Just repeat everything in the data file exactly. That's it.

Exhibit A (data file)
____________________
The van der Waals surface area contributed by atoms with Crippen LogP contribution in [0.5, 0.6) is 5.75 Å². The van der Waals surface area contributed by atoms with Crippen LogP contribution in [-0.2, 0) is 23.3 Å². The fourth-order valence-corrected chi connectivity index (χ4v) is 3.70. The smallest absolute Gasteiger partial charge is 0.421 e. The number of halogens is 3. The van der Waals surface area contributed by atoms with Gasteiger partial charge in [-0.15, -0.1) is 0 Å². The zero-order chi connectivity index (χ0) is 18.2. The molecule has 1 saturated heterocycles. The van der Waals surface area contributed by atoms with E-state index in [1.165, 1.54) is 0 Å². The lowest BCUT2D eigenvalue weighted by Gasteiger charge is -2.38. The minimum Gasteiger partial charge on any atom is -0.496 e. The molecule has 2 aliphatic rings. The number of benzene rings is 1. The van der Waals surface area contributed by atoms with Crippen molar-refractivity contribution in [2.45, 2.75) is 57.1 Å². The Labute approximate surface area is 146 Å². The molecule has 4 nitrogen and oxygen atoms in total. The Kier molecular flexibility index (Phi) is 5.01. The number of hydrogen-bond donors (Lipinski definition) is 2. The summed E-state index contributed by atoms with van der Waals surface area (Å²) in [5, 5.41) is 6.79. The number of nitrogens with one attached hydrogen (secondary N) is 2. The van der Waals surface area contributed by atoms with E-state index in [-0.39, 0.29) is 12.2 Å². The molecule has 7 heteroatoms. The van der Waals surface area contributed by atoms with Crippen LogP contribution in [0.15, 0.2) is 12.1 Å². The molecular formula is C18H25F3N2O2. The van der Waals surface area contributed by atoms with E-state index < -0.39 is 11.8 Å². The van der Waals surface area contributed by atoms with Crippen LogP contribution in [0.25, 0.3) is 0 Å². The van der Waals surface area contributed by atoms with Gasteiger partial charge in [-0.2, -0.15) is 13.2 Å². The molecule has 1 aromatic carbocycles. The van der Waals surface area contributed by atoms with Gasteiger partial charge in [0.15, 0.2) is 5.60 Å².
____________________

The van der Waals surface area contributed by atoms with Crippen LogP contribution in [0.5, 0.6) is 5.75 Å². The van der Waals surface area contributed by atoms with Crippen LogP contribution in [-0.2, 0) is 23.3 Å². The fourth-order valence-corrected chi connectivity index (χ4v) is 3.70. The smallest absolute Gasteiger partial charge is 0.421 e. The number of halogens is 3. The van der Waals surface area contributed by atoms with Gasteiger partial charge in [-0.15, -0.1) is 0 Å². The zero-order chi connectivity index (χ0) is 18.2. The molecule has 1 saturated heterocycles. The van der Waals surface area contributed by atoms with E-state index in [1.165, 1.54) is 0 Å². The lowest BCUT2D eigenvalue weighted by Gasteiger charge is -2.38. The minimum Gasteiger partial charge on any atom is -0.496 e. The molecule has 2 aliphatic rings. The number of benzene rings is 1. The van der Waals surface area contributed by atoms with Crippen molar-refractivity contribution in [2.45, 2.75) is 57.1 Å². The Labute approximate surface area is 146 Å². The molecule has 4 nitrogen and oxygen atoms in total. The Kier molecular flexibility index (Phi) is 5.01. The number of hydrogen-bond donors (Lipinski definition) is 2. The summed E-state index contributed by atoms with van der Waals surface area (Å²) in [5, 5.41) is 6.79. The number of nitrogens with one attached hydrogen (secondary N) is 2. The van der Waals surface area contributed by atoms with E-state index in [-0.39, 0.29) is 12.2 Å². The molecule has 7 heteroatoms. The van der Waals surface area contributed by atoms with Crippen LogP contribution in [0.15, 0.2) is 12.1 Å². The molecular formula is C18H25F3N2O2. The van der Waals surface area contributed by atoms with E-state index < -0.39 is 11.8 Å². The van der Waals surface area contributed by atoms with Crippen LogP contribution in [0.25, 0.3) is 0 Å². The van der Waals surface area contributed by atoms with Gasteiger partial charge in [-0.2, -0.15) is 13.2 Å². The molecule has 1 aromatic carbocycles. The van der Waals surface area contributed by atoms with Gasteiger partial charge in [0.15, 0.2) is 5.60 Å².